Message 12 by Rrhain, posted 11-26-2003 5:43 PM judge has replied

  
Rrhain
Member (Idle past 1193 days)
Posts: 6349
From: San Diego, CA, USA
Joined: 05-03-2003


Message 12 of 35 (69441)
11-26-2003 5:43 PM
Reply to: Message 11 by judge
11-26-2003 2:29 PM


judge writes:

quote:
If there were a realtion between the environment "triggereing" a mutation or even an increased likelihood of a particular mutation it would be difficult to falsify or even find compelling evidence for.

Difficult, yes, but from what I understand of the process, not impossible. One test is to see if there are reversion mutations or to alter an organism and see if it mutates back. There are known to be mutational hot spots.

Also, mutations can only happen with what you have. That is, it may be the pressure is so strong that only those who have a deletion mutation in a certain gene get selected, if you don't have that gene in the first place, that pressure simply may not apply to you. For example, the environment may be such that those who need to eat food for their vitamin C (like, say, humans or guinea pigs or trout) will need to have a certain mutation in order to process the food present in the environment for vitamin C. But if you can synthesize your own vitamin C (like almost all other mammals), you don't really have that pressure being applied to you.

quote:
And so although it may be possible to "find" anomolies the simplest explanation (and the one which appears to be true) is that particular (beneficial)mutations are never "triggered" by environmental influences.

Well, never say "never." Since we can see it happening, there's no reason to deny it. We need to research it to find out more of what's going on.

------------------
Rrhain
WWJD? JWRTFM!


This message is a reply to:
 Message 11 by judge, posted 11-26-2003 2:29 PM judge has replied

Replies to this message:
 Message 13 by judge, posted 11-26-2003 5:46 PM Rrhain has replied

  
judge
Member (Idle past 5764 days)
Posts: 216
From: australia
Joined: 11-11-2002


Message 13 of 35 (69442)
11-26-2003 5:46 PM
Reply to: Message 12 by Rrhain
11-26-2003 5:43 PM


Thanks for the replies....I get the WWJD? bit but the next part loses me.

This message is a reply to:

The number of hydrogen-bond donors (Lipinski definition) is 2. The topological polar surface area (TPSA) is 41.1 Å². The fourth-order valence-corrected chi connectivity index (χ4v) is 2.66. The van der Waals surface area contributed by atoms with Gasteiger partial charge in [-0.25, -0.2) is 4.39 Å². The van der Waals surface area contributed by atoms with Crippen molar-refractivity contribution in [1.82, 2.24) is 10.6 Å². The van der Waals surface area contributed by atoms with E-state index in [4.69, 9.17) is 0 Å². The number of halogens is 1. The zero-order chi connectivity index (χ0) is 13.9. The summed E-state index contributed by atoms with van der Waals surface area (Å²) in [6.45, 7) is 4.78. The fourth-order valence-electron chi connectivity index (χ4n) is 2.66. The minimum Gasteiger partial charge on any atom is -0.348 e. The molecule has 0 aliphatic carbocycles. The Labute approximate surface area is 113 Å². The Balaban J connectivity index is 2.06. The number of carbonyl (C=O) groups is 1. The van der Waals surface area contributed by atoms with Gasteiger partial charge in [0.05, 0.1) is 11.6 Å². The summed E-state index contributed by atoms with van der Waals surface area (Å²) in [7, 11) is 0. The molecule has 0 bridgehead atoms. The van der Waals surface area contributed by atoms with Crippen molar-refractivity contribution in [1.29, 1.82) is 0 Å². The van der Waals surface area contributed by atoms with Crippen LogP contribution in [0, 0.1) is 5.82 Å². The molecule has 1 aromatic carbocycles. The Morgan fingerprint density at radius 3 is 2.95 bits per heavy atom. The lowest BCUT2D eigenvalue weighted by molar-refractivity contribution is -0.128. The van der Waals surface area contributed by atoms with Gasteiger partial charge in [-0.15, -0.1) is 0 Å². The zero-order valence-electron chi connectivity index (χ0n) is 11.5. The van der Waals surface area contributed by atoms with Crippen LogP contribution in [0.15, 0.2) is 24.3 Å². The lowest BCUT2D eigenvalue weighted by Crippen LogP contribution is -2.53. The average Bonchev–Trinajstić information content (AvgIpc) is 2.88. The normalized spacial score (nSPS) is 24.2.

Message 12 by Rrhain, posted 11-26-2003 5:43 PM Rrhain has replied

Replies to this message:
 Message 14 by Rrhain, posted 11-26-2003 5:53 PM judge has not replied

  
Rrhain
Member (Idle past 1193 days)
Posts: 6349
From: San Diego, CA, USA
Joined: 05-03-2003


Message 14 of 35 (69444)
11-26-2003 5:53 PM
Reply to: Message 13 by judge
11-26-2003 5:46 PM


Jesus Would Read The Frickin' Manual.

RTFM is a common tech support acronym used to describe calls that would never have occurred if the user had simply perused the documentation that accompanied the software in the first place.

------------------
Rrhain
WWJD? JWRTFM!


This message is a reply to:
 Message 13 by judge, posted 11-26-2003 5:46 PM judge has not replied

  
Limbo
Inactive Member


Message 15 of 35 (209554)
05-19-2005 1:22 AM


Stopping Evolution?
I saw this science daily article, and I was wondering if anyone wanted to speculate on the implications.

http://www.sciencedaily.com/releases/2005/05/050518175350.htm

quote:
--------------------------------------------------------------------------------
This research raises fundamental questions about evolution. Biologists have often thought about evolution in the same way many think about death and taxes -- something inevitable. But Romesberg is a chemist, and he found himself asking not only how, but why evolution happens.
--------------------------------------------------------------------------------

Are mutations as random as we thought? Maybe mutations are controlled by pre-programming. If so, how could we have evolved the program in the first place?

quote:
--------------------------------------------------------------------------------
This brought Romesberg to the conclusion that mutation is a programmed stress response -- a survival mechanism.
--------------------------------------------------------------------------------

This message has been edited by Limbo, 05-19-2005 01:24 AM


Replies to this message:
 Message 16 by Sylas, posted 05-19-2005 1:33 AM Limbo has replied